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TV Review: Showtime’s ‘Ray Donovan’ is Next Great Drama

Ray Donovan

CHICAGO – “I like you. You say what you mean.” Showtime’s brilliant new show, “Ray Donovan,” is titled after a straightshooter in a town where no one is honest; a problem solver in a place built on mountains of problems. Ann Biderman’s stunning drama (directed and produced by “Sopranos” vet Allen Coulter) is the kind of dense patchwork quilt of character and theme that separate great shows from merely good ones.

Film Review: Profiling Transforms ‘The Reluctant Fundamentalist’

CHICAGO – Given the recent media coverage of the Boston bombings, the issue of profiling – judging a individual as suspect based on religion or appearances – is an ongoing problem. Director Mira Nair explores profiling in the context of September 11th in “The Reluctant Fundamentalist.”

HollywoodChicago.com Hookup: 50 Pairs of Passes to ‘The Reluctant Fundamentalist’ With Kate Hudson

CHICAGO – In the latest HollywoodChicago.com Hookup: Film with our unique social giveaway technology, we have 50 pairs of movie passes up for grabs to the advance screening of “The Reluctant Fundamentalist” starring Kate Hudson!

Film Review: Hard to Wrap Head Around Misguided ‘Mental’

CHICAGO – Despite boasting the talented efforts of the always-great and tragically underrated Toni Collette, P.J. Hogan’s “Mental,” opening this weekend in Chicago, is a tonal mess. It’s a bewilderingly strange movie, the kind of thing that one might write off as being lost in translation from its Australian origin before realizing it wasn’t that funny there either.

Blu-ray Review: Raunchy Hockey Comedy ‘Goon’ is Surprising Fun

Goon

CHICAGO – Seann William Scott (“American Reunion”) does the best work of his career in the raunchy hockey comedy “Goon,” recently released on Blu-ray and DVD. Co-written by “Superbad” writer Evan Goldberg and co-star Jay Baruchel, this is a clever little sports comedy that should find a loyal audience on the home market.

Film Review: Seann William Scott Skates Through Funny ‘Goon’

Goon
HollywoodChicago.com Oscarman rating: 3.5/5.0
Rating: 3.5/5.0

CHICAGO – Seann William Scott gives a surprisingly engaging, even sweet performance as the title character in the brutal, raunchy hockey comedy “Goon,” written by “Superbad” scribe Evan Goldberg and comedy actor Jay Baruchel. This “Slap Shot meets Fight Club” is a definite must-see for hockey fans but feels a little too slight for everyone else. Still, there’s a lot to like here, especially for those who want an interesting alternative On Demand (it’s already available there and opening in Chicago theaters today, March 30th, 2012).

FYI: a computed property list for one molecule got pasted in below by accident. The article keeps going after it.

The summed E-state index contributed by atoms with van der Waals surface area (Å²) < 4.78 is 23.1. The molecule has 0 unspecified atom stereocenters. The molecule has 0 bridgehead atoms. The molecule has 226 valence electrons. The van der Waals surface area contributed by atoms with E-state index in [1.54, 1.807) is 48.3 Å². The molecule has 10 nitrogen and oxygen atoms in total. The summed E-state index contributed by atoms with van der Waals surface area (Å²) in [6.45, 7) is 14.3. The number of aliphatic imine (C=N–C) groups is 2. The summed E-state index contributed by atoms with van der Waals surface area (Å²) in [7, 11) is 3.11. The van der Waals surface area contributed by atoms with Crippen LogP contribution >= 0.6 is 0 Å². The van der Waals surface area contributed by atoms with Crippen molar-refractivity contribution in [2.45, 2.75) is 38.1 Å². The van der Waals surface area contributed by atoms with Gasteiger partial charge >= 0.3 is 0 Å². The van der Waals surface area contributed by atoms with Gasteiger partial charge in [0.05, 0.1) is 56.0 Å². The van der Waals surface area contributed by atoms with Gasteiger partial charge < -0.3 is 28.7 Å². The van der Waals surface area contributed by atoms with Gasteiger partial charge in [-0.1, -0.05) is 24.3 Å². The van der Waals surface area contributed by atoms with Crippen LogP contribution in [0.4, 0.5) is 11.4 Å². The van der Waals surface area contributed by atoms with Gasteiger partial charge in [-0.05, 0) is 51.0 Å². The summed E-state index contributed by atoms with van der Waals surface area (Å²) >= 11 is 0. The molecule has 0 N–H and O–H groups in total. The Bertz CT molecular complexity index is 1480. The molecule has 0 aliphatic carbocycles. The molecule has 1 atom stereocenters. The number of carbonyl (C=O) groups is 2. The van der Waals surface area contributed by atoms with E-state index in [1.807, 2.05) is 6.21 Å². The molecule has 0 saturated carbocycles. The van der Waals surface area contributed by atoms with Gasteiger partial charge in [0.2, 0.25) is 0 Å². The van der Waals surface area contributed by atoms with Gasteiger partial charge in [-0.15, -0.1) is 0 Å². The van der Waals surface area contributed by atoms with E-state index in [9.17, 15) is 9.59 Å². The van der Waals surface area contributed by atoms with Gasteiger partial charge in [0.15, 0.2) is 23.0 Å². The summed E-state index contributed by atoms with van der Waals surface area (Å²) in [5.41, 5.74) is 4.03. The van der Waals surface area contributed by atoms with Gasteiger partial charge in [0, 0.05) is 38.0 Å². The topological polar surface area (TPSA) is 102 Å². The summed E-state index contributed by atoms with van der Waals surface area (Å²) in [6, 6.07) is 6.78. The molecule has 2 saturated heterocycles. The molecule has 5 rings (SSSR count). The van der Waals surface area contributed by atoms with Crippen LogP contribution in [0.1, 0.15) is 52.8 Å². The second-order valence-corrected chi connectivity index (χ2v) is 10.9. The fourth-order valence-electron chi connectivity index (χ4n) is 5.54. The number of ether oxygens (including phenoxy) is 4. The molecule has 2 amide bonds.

HollywoodChicago.com Hookup: 25 Pairs of Chicago Passes to ‘Goon’ With Sean William Scott

CHICAGO – In the latest HollywoodChicago.com Hookup: Film with our unique social giveaway technology, we have 25 admit-two movie passes up for grabs to the advance screening of the new ice hockey comedy “Goon” starring Sean William Scott!

Blu-Ray Review: First Three ‘Scream’ Movies Prepare You For ‘Scream 4’

Scream

CHICAGO – Wes Craven’s “Scream” is one of the most influential horror films of all time. And it’s one of the best of its era. The film has held up remarkably well in the fifteen years since it was released and is a must-own for fans of the genre, especially with an extras-laden Blu-ray release timed to coincide with the upcoming April 15th release of “Scream 4.” The sequels are inferior but more worthwhile than average horror sequels. Why not own ‘em all?

Blu-Ray Review: ‘Repo Men’ Butchers Attempt at Social Satire

Repo Men Blu-Ray

CHICAGO – “Paying homage” and “ripping off” are not the same thing. A picture like Christopher Nolan’s “Inception” gathers fragments of our collective cinematic memories, and places them in an entirely fresh dreamscape of the mind. Miguel Sapochnik’s “Repo Men” assembles pieces of other movies and claims them as its own creation. The film opens like “Blade Runner,” ends like “Brazil,” and looks suspiciously like plagiarism.

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TV, DVD, BLU-RAY & THEATER REVIEWS

  • The King of Comedy

    Something always felt a bit out of place for me in Martin Scorsese’s brilliant “The King of Comedy”, just released on Blu-ray for the first time. I couldn’t put my finger on it but chalked it up to it being thematically ahead of its time in its investigation of the cult of personality that defines modern entertainment.

  • 47 Ronin with Keanu Reeves

    CHICAGO – If you’ve ever wondered what the difference is between a director and a producer, let “47 Ronin” explain how the hierarchy of creativity hinders the evolution of even the most straightforward-sounding pitches. “47 Ronin” is the type of samurai movie set in Japan that features native actors speaking only English, while Keanu Reeves stars as an outsider clearly plunked into the picture for stateside star power.

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